The croplands and grasslands of central Kansas are also prime habitat for white-tailed deer. In this region, a combination of good genes and good habitat helps produce an abundance of bucks fit for the mantel, including several trophies in the state’s record book that scored above 180 Boone and Crockett points. Rifle season usually runs from the end of November through the first week of December. While nonresident rifle tags can be difficult to draw in some deer zones, odds are better for those who opt for hunting during the longer archery season.
7. South Louisiana Ducks with Speckled Trout and Redfish
Louisiana’s coastal marshes are one of the most well-known and important wintering grounds for North American waterfowl. In southeast Louisiana, two places that perennially attract ducks and hunters are Pass-A-Loutre Wildlife Management Area and Delta NWR at the mouth of the Mississippi River. Delta NWR manager Jack Bohannan says pintails are especially numerous on the refuge, with peak numbers topping 80,000 birds during the last few years.
Because these remote coastal wetlands are accessible only by boat, waterfowlers usually embark from the town of Venice at the southern tip of Louisiana. Located 75 miles south of New Orleans and 14 miles north of the Mississippi River’s mouth, Venice is where the road literally ends. In November and December, duck hunters can also experience great redfish and speckled trout fishing in this area’s sprawling river passes and adjacent freshwater marshes. George Horton, a veteran DU biologist and regional director in Louisiana, explains, “During late fall, speckled trout become concentrated in deep pockets of salt water in the river passes. Once you find one of these holes, the fishing can really get hot.”
8. Kodiak Island Ducks with Sitka Black-tailed Deer
Alaska’s Kodiak Island has long been a favorite destination for waterfowlers who are seeking adventure. And a Kodiak sea duck hunt provides that and more. In November and December, sea ducks congregate off the island when Arctic waters to the north become locked in ice. State biologist Larry Van Daele notes that common eiders, harlequin ducks, and scoters are the most popular ducks pursued by waterfowlers. In addition, Alaska harvest regulations on sea ducks are more generous than those in the Lower 48.
On the island itself, Kodiak’s rugged, pristine wilderness harbors many big game species, including Sitka black-tailed deer. This prized member of the blacktail family was transplanted here in the early 1900s from the coastal rainforest of southeast Alaska. Since then, Sitka populations have grown steadily, Van Daele says, because the deer have adapted well to Kodiak’s habitats. Proof can be found in the record books. Each year, Kodiak produces many of the biggest Sitkas taken on the continent. Although the deer season runs from August 1 through the end of the year, the best time to plan a combination hunt for sea ducks and deer would be later in the season.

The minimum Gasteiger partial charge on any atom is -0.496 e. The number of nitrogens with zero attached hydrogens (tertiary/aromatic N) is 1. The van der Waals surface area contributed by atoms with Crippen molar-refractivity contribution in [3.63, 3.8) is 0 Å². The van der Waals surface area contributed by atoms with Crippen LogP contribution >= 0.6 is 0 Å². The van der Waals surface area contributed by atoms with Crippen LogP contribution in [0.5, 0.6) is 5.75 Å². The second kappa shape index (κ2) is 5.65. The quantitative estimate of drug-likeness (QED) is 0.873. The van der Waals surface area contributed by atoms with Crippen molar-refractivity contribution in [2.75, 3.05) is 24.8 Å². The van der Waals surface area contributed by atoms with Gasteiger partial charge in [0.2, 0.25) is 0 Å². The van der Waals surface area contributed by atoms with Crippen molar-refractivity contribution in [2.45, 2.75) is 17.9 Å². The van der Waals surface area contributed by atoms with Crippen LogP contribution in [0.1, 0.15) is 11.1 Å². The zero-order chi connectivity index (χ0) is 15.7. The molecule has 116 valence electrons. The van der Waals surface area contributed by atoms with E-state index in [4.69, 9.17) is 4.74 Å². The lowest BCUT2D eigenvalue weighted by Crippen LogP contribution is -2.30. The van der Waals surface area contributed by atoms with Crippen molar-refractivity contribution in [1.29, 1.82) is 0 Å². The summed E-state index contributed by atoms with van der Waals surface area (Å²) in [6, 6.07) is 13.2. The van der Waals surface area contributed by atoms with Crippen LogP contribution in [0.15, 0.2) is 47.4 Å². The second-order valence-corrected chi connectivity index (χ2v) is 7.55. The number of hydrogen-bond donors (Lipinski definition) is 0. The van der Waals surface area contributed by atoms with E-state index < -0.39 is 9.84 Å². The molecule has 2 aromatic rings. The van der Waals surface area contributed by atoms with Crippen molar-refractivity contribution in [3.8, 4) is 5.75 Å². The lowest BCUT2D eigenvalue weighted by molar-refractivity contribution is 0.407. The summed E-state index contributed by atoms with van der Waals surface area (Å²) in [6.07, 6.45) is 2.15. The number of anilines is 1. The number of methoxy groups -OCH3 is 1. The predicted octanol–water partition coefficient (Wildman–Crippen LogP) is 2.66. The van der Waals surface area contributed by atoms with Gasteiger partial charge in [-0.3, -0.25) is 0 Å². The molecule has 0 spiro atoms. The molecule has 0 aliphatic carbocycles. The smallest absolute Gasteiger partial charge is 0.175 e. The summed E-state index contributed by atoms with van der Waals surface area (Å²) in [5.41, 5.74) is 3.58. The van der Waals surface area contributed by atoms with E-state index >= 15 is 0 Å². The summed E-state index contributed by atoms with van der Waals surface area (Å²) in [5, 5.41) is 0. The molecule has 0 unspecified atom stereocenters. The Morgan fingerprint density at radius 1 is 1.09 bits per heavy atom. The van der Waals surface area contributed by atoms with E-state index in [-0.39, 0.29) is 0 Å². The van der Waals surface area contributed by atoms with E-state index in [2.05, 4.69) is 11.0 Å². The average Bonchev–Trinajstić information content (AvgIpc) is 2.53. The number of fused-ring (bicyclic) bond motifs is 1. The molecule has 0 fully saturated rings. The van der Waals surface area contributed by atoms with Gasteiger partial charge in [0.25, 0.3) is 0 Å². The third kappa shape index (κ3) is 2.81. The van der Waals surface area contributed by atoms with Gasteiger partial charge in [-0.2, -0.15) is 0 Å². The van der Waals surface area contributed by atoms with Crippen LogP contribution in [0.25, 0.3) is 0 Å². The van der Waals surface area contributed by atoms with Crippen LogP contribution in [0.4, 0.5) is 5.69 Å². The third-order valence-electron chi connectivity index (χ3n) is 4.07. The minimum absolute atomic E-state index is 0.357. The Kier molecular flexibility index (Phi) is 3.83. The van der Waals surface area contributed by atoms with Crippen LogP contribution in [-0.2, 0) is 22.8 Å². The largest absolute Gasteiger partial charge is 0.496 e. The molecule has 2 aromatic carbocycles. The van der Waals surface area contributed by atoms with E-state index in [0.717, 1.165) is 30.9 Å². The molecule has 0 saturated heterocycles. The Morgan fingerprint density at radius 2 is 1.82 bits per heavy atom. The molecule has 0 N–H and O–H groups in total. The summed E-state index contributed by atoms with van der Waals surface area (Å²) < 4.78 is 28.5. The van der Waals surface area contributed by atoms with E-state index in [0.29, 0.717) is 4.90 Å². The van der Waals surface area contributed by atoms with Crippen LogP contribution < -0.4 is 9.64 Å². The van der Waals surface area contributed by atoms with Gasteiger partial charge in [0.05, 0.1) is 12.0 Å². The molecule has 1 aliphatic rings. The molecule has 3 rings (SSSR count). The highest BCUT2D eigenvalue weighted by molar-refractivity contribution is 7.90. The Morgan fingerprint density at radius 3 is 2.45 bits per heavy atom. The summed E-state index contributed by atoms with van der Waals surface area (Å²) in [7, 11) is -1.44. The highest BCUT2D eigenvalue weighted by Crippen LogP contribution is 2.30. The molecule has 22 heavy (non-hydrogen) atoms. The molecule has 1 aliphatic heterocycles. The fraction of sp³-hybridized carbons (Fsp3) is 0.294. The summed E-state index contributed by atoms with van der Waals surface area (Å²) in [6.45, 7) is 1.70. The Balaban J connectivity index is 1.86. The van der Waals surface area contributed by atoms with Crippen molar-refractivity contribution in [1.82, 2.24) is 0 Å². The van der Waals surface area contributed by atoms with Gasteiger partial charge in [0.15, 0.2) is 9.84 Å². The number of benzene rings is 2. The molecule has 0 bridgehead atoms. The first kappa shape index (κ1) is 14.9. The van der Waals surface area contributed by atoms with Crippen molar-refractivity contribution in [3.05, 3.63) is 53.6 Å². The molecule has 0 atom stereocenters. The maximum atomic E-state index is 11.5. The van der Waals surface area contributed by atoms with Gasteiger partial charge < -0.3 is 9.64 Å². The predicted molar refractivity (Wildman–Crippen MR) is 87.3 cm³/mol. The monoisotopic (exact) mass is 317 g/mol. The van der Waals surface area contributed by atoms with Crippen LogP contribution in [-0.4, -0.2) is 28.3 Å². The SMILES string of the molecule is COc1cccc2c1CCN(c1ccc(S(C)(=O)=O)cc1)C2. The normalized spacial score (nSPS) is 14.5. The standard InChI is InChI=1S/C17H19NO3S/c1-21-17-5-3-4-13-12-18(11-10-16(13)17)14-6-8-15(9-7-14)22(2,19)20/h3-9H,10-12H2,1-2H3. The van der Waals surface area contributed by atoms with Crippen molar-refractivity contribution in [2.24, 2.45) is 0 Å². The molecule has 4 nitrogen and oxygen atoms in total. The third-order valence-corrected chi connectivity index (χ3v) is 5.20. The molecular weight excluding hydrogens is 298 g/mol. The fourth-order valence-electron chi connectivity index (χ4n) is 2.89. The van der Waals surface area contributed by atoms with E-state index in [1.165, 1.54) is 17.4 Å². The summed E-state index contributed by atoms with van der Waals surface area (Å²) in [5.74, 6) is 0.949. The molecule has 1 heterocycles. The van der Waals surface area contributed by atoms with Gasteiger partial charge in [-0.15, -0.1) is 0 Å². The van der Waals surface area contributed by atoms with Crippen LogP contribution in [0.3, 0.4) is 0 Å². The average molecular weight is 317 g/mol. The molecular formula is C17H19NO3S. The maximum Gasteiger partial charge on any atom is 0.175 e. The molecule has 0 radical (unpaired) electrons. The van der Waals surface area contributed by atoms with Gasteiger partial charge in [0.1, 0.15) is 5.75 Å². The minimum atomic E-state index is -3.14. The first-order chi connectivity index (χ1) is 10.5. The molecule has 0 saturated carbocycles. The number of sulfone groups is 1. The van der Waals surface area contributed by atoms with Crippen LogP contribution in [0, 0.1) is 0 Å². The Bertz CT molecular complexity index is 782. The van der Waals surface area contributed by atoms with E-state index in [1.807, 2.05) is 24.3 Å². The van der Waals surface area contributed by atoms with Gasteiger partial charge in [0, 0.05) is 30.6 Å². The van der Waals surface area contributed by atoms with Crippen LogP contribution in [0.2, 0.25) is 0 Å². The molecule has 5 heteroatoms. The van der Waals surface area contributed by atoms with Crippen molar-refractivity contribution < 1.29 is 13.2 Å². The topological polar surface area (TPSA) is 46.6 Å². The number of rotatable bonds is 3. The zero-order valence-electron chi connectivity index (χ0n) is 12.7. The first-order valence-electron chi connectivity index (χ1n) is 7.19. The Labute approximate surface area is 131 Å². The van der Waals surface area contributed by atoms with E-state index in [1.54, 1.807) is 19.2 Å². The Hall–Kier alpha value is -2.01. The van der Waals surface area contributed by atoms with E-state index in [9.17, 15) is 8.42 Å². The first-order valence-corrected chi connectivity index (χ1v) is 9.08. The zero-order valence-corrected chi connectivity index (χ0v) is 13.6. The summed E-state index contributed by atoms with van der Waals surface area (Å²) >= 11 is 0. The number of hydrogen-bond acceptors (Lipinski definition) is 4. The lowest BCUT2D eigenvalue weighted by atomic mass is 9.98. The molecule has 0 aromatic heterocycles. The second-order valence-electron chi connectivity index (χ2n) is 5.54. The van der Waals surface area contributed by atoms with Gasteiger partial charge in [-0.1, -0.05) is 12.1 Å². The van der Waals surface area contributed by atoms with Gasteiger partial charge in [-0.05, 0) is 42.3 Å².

9. South Texas Teal with Doves
Early teal season is always a thrilling primer for the regular duck and goose seasons. And the Texas Gulf Coast is one of the best places to take part in this early waterfowling opportunity. The statewide teal season runs during the second and third weeks of September, when bluewings stack up along the coast before jumping to wintering grounds in Mexico and Central America. “The length of the season is determined annually by the number of bluewings on the breeding grounds,” says Eric Lindstrom, a DU biologist on the Texas coast. “But when the teal get down here, the action can be fast and furious.”
September is also prime time for Texas dove hunting. During the 2005-2006 season, hunters harvested more than 8 million mourning, white-winged, and white-tipped doves in Texas. While most of the action takes place in central and south-central Texas, dove hunters on the coastal plains still bag plenty of birds. Moreover, teal season usually overlaps with the opening day of dove season in the coastal region, allowing hunters to hone their shooting skills on both teal and doves during the same day.
10. Texas Panhandle Canadas with Pheasants
For goose hunters who also like to chase pheasants, the Texas Panhandle has much to offer. By late November, harsh weather on the Great Plains begins to drive thousands of lesser Canada geese into northwest Texas. At the peak of the season, goose numbers can exceed 100,000 birds, according to Bill Johnson, a state waterfowl biologist who conducts midwinter waterfowl surveys in the area. While the Panhandle’s wide-open landscape can make scouting difficult, it also makes for relatively low hunting pressure.
The region’s irrigated croplands, CRP fields, and playa lakes also provide good habitat for pheasants. In the Panhandle, the pheasant season typically opens the first weekend of December and runs through the end of the month. Hunters seek out roosters by working cover along the edges of playa lakes with dogs or by driving the birds on foot. They have enjoyed excellent success in recent years. “Two years ago was the best season in this area since the mid-1980s,” says Jason Brooks, a state wildlife biologist in the Panhandle. While last year’s pheasant hatch was reduced by drought, the region received heavy rains this spring, which should help upland bird populations bounce back.